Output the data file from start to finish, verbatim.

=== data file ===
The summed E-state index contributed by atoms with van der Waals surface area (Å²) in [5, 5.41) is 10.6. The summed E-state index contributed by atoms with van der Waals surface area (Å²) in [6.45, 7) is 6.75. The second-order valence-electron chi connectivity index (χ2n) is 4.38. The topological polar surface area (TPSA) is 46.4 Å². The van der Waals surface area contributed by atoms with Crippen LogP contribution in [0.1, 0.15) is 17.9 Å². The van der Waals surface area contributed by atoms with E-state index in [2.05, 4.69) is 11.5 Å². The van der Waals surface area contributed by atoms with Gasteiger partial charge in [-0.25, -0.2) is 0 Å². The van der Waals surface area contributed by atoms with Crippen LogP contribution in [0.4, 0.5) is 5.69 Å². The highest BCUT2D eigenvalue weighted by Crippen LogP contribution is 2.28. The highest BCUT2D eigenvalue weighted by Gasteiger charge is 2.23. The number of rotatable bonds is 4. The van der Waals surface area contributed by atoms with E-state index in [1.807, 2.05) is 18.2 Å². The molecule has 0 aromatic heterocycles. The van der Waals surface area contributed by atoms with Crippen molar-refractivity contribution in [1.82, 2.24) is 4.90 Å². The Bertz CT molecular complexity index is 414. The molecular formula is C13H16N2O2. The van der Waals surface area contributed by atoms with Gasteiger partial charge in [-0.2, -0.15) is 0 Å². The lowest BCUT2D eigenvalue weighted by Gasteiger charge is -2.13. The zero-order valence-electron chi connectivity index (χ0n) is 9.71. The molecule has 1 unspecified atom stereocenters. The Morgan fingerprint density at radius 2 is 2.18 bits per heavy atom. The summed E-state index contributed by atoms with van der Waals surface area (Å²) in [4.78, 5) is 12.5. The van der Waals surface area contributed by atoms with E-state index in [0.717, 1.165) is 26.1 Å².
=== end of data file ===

The summed E-state index contributed by atoms with van der Waals surface area (Å²) in [5, 5.41) is 10.6. The summed E-state index contributed by atoms with van der Waals surface area (Å²) in [6.45, 7) is 6.75. The second-order valence-electron chi connectivity index (χ2n) is 4.38. The topological polar surface area (TPSA) is 46.4 Å². The van der Waals surface area contributed by atoms with Crippen LogP contribution in [0.1, 0.15) is 17.9 Å². The van der Waals surface area contributed by atoms with E-state index in [2.05, 4.69) is 11.5 Å². The van der Waals surface area contributed by atoms with Gasteiger partial charge in [-0.25, -0.2) is 0 Å². The van der Waals surface area contributed by atoms with Crippen LogP contribution in [0.4, 0.5) is 5.69 Å². The highest BCUT2D eigenvalue weighted by Crippen LogP contribution is 2.28. The highest BCUT2D eigenvalue weighted by Gasteiger charge is 2.23. The number of rotatable bonds is 4. The van der Waals surface area contributed by atoms with E-state index in [1.807, 2.05) is 18.2 Å². The molecule has 0 aromatic heterocycles. The van der Waals surface area contributed by atoms with Crippen molar-refractivity contribution in [1.82, 2.24) is 4.90 Å². The Bertz CT molecular complexity index is 414. The molecular formula is C13H16N2O2. The van der Waals surface area contributed by atoms with Gasteiger partial charge in [-0.2, -0.15) is 0 Å². The lowest BCUT2D eigenvalue weighted by Gasteiger charge is -2.13. The zero-order valence-electron chi connectivity index (χ0n) is 9.71. The molecule has 1 unspecified atom stereocenters. The Morgan fingerprint density at radius 2 is 2.18 bits per heavy atom. The summed E-state index contributed by atoms with van der Waals surface area (Å²) in [4.78, 5) is 12.5. The van der Waals surface area contributed by atoms with E-state index in [0.717, 1.165) is 26.1 Å².